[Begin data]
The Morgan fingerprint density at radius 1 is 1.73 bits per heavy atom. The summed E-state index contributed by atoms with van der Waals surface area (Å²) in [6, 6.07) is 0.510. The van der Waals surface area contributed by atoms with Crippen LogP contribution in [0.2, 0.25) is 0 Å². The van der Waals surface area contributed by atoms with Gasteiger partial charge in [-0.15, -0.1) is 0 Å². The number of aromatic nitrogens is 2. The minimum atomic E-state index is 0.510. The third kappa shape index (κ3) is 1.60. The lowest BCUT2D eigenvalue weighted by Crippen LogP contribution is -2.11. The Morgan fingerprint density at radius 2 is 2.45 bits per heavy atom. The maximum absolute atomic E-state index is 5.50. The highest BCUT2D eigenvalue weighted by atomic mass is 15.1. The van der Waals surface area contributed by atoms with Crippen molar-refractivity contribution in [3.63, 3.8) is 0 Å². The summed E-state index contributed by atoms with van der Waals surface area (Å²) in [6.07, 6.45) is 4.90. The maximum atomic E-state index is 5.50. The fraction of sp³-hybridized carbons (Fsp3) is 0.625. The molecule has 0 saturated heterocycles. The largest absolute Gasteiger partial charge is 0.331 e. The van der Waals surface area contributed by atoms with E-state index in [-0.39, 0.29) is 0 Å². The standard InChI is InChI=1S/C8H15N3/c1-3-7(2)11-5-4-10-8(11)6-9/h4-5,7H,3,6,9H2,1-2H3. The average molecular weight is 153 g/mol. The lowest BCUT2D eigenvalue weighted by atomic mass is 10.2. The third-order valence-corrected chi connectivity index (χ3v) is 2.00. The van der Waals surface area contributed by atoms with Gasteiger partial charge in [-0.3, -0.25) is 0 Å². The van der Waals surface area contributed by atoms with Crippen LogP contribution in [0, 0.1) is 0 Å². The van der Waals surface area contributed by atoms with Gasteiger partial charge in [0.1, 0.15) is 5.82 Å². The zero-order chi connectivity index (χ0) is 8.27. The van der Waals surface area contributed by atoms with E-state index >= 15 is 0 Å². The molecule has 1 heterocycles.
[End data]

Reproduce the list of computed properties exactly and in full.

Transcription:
The Morgan fingerprint density at radius 1 is 1.73 bits per heavy atom. The summed E-state index contributed by atoms with van der Waals surface area (Å²) in [6, 6.07) is 0.510. The van der Waals surface area contributed by atoms with Crippen LogP contribution in [0.2, 0.25) is 0 Å². The van der Waals surface area contributed by atoms with Gasteiger partial charge in [-0.15, -0.1) is 0 Å². The number of aromatic nitrogens is 2. The minimum atomic E-state index is 0.510. The third kappa shape index (κ3) is 1.60. The lowest BCUT2D eigenvalue weighted by Crippen LogP contribution is -2.11. The Morgan fingerprint density at radius 2 is 2.45 bits per heavy atom. The maximum absolute atomic E-state index is 5.50. The highest BCUT2D eigenvalue weighted by atomic mass is 15.1. The van der Waals surface area contributed by atoms with Crippen molar-refractivity contribution in [3.63, 3.8) is 0 Å². The summed E-state index contributed by atoms with van der Waals surface area (Å²) in [6.07, 6.45) is 4.90. The maximum atomic E-state index is 5.50. The fraction of sp³-hybridized carbons (Fsp3) is 0.625. The molecule has 0 saturated heterocycles. The largest absolute Gasteiger partial charge is 0.331 e. The van der Waals surface area contributed by atoms with E-state index in [-0.39, 0.29) is 0 Å². The standard InChI is InChI=1S/C8H15N3/c1-3-7(2)11-5-4-10-8(11)6-9/h4-5,7H,3,6,9H2,1-2H3. The average molecular weight is 153 g/mol. The lowest BCUT2D eigenvalue weighted by atomic mass is 10.2. The third-order valence-corrected chi connectivity index (χ3v) is 2.00. The van der Waals surface area contributed by atoms with Gasteiger partial charge in [-0.3, -0.25) is 0 Å². The van der Waals surface area contributed by atoms with Crippen LogP contribution in [0, 0.1) is 0 Å². The van der Waals surface area contributed by atoms with Gasteiger partial charge in [0.1, 0.15) is 5.82 Å². The zero-order chi connectivity index (χ0) is 8.27. The van der Waals surface area contributed by atoms with E-state index >= 15 is 0 Å². The molecule has 1 heterocycles.